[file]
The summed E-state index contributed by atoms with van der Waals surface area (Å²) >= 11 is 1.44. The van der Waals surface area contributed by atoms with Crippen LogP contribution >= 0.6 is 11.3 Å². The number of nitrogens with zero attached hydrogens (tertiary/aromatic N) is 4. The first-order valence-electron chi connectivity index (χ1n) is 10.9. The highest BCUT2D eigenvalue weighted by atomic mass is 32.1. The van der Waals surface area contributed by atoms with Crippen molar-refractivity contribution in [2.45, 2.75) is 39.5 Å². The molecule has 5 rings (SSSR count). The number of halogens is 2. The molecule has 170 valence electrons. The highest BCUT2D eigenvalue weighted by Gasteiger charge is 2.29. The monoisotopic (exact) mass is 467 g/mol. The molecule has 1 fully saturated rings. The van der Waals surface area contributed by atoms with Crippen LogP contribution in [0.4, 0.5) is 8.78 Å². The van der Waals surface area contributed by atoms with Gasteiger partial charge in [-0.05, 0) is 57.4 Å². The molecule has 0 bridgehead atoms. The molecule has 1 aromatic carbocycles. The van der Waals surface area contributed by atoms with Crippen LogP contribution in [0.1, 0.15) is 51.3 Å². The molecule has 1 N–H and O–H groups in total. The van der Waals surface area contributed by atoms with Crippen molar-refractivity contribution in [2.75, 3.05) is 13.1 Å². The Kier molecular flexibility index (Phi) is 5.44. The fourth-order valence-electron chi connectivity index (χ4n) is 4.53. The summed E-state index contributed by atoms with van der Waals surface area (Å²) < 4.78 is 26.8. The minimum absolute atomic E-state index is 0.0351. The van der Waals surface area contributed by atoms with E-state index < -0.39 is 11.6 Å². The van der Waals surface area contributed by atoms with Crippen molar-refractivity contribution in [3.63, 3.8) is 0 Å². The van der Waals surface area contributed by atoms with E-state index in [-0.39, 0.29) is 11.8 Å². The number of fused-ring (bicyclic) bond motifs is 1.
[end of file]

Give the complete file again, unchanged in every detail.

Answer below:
The summed E-state index contributed by atoms with van der Waals surface area (Å²) >= 11 is 1.44. The van der Waals surface area contributed by atoms with Crippen LogP contribution >= 0.6 is 11.3 Å². The number of nitrogens with zero attached hydrogens (tertiary/aromatic N) is 4. The first-order valence-electron chi connectivity index (χ1n) is 10.9. The highest BCUT2D eigenvalue weighted by atomic mass is 32.1. The van der Waals surface area contributed by atoms with Crippen molar-refractivity contribution in [2.45, 2.75) is 39.5 Å². The molecule has 5 rings (SSSR count). The number of halogens is 2. The molecule has 170 valence electrons. The highest BCUT2D eigenvalue weighted by Gasteiger charge is 2.29. The monoisotopic (exact) mass is 467 g/mol. The molecule has 1 fully saturated rings. The van der Waals surface area contributed by atoms with Crippen LogP contribution in [0.4, 0.5) is 8.78 Å². The van der Waals surface area contributed by atoms with Gasteiger partial charge in [-0.05, 0) is 57.4 Å². The molecule has 0 bridgehead atoms. The molecule has 1 aromatic carbocycles. The van der Waals surface area contributed by atoms with Crippen LogP contribution in [0.1, 0.15) is 51.3 Å². The molecule has 1 N–H and O–H groups in total. The van der Waals surface area contributed by atoms with Crippen molar-refractivity contribution in [2.75, 3.05) is 13.1 Å². The Kier molecular flexibility index (Phi) is 5.44. The fourth-order valence-electron chi connectivity index (χ4n) is 4.53. The summed E-state index contributed by atoms with van der Waals surface area (Å²) < 4.78 is 26.8. The minimum absolute atomic E-state index is 0.0351. The van der Waals surface area contributed by atoms with E-state index < -0.39 is 11.6 Å². The van der Waals surface area contributed by atoms with Crippen molar-refractivity contribution in [3.63, 3.8) is 0 Å². The van der Waals surface area contributed by atoms with E-state index in [-0.39, 0.29) is 11.8 Å². The number of fused-ring (bicyclic) bond motifs is 1.